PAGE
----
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question :

the natural map defined by

$\phi :\mathbb Z[x] \rightarrow$ $\mathbb Z[x]/<2> \times$ $ \mathbb Z[x]/<x> $ is not surjective .


$\phi(f(x))=(\pi_1(f(x)),\pi_2(f(x)))$ where $\pi_1: \mathbb Z[x] \rightarrow \mathbb Z[x]/<2> $ and $\pi_2: \mathbb Z[x] \rightarrow \mathbb Z[x]/<x> $

now $(0,1) \in \mathbb Z[x]/<2> \times$ $ \mathbb Z[x]/<x> $ but $\nexists f(x) \in \mathbb Z[x]$ such that $\phi(f(x))=(0,1)$ as

$f(x) =0 (\mod 2)\tag{1} $ and $f(x) =1 (\mod x)\tag{2}$

from$(1) \implies $ constant term of $f(x)$ is even where as $(2) \implies $ constant term of $f(x)$ is odd .

is this correct?

and also i know chinese remainder thrm. holds in P.I.D does it hold in U.F.D?

here $\mathbb Z[x]$ is a U.F.D. and not a P.I.D also $<x>$ and $<2>$ are prime ideals in $\mathbb Z[x]$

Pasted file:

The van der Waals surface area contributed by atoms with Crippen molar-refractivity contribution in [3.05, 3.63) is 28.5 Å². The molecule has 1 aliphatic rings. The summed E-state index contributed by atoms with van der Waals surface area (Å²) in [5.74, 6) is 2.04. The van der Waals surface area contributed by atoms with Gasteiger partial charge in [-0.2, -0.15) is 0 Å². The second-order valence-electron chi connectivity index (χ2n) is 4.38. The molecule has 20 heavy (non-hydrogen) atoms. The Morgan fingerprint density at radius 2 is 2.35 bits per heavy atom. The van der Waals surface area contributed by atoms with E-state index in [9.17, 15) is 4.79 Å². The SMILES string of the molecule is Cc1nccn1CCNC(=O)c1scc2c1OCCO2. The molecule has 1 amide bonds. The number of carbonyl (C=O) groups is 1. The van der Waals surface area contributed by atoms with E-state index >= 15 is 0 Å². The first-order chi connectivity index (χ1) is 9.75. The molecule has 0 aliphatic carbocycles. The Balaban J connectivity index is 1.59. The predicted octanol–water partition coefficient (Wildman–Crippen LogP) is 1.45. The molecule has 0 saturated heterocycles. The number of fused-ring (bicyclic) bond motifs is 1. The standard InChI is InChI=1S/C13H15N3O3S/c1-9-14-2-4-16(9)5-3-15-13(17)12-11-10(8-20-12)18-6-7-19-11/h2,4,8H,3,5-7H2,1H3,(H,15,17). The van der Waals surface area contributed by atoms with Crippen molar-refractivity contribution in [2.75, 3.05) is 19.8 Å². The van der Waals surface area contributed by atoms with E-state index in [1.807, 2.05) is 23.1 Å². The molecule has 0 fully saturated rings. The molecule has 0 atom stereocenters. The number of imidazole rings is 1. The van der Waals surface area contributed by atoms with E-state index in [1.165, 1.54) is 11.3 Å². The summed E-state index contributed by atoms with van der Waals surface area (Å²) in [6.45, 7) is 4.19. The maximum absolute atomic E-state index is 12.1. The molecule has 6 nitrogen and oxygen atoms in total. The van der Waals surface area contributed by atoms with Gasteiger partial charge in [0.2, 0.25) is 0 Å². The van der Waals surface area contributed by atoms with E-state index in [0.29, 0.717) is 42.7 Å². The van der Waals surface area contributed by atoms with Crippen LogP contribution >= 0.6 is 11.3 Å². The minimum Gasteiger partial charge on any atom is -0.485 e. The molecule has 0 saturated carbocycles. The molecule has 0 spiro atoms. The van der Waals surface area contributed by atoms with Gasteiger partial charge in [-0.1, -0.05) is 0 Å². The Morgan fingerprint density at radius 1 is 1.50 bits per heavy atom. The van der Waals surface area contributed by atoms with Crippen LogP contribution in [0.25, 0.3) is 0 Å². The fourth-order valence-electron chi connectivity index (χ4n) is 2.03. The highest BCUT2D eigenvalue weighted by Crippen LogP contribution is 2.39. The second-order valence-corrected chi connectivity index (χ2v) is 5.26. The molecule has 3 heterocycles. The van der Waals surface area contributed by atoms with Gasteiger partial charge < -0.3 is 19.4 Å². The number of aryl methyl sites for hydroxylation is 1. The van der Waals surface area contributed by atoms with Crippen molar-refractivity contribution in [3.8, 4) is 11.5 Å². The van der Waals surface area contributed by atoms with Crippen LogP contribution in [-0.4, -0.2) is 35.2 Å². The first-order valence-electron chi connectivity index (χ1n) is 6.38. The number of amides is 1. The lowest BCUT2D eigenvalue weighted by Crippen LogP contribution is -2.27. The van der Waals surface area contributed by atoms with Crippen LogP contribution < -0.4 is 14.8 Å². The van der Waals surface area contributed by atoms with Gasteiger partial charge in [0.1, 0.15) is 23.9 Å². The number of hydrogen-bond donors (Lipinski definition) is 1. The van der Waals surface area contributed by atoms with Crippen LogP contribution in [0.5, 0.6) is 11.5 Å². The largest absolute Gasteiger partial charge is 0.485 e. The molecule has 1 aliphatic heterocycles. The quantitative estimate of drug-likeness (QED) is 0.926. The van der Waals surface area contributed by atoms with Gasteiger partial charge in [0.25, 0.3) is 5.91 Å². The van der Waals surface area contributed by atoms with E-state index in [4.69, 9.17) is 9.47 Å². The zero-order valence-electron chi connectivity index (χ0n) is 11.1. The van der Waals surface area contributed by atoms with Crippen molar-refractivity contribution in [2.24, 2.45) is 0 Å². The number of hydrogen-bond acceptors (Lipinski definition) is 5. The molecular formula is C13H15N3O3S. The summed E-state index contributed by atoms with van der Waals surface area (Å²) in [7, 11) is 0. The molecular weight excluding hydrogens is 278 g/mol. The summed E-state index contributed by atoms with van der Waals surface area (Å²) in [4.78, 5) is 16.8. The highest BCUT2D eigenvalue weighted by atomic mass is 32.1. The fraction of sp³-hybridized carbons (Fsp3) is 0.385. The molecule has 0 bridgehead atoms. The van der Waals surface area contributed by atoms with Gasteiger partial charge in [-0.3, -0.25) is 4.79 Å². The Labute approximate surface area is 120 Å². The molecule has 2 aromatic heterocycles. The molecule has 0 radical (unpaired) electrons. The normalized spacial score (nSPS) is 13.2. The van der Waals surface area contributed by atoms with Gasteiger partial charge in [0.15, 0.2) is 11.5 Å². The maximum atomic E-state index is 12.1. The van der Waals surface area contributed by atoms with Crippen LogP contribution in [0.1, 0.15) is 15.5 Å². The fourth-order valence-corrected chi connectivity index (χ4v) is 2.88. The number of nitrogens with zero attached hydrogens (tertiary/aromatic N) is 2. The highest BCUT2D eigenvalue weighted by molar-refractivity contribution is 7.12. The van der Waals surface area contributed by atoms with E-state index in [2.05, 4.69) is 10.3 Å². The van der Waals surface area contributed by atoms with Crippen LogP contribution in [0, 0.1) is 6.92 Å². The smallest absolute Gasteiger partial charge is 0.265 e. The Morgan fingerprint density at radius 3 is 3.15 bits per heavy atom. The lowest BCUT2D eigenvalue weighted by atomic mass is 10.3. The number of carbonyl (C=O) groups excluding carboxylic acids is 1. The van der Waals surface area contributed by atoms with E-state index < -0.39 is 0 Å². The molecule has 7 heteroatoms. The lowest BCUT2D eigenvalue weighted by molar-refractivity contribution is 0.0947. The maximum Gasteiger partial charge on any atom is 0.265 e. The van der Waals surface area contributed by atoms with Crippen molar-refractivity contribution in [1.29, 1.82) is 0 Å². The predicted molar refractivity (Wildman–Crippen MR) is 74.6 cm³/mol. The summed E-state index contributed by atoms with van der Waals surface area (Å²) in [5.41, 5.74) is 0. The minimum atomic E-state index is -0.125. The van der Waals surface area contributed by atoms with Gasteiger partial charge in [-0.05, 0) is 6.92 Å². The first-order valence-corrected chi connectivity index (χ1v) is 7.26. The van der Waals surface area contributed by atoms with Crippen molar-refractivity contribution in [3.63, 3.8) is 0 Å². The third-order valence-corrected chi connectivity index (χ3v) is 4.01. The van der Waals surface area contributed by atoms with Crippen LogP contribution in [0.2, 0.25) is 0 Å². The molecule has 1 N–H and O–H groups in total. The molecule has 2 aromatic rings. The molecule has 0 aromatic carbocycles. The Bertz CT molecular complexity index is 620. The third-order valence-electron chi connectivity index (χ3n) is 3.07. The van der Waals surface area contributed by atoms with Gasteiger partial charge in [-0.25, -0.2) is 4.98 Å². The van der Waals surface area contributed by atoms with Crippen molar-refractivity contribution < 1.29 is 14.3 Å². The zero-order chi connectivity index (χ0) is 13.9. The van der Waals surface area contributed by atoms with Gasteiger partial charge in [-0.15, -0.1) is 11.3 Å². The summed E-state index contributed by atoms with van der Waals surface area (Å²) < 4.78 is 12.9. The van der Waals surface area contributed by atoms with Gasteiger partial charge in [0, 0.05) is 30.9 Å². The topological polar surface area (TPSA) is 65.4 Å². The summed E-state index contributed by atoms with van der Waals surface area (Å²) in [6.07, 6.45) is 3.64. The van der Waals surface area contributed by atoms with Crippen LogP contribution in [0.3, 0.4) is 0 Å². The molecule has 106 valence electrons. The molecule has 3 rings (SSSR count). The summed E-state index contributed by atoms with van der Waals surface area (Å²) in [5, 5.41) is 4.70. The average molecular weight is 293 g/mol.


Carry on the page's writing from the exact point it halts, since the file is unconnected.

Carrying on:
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up vote 1 down vote accepted

Your proof is correct. The Chinese remainder theorem (properly stated) is valid in all rings (but congruences are mod ideals, not mod numbers), but nevermind that, you aren't using the Chinese remainder theorem at all. You are saying there's no polynomial that's 1 mod $x$ and 0 mod $2$ because the constant coefficient of such a polynomial must be both odd and even. That's true and doesn't use the Chinese remainder theorem.

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actually this is a exercise which is present in the part of the book which talks about chinese remainder thrm. here the map is not surjective but $\ker(\phi)=<2x>$ – jim Feb 16 '13 at 6:35

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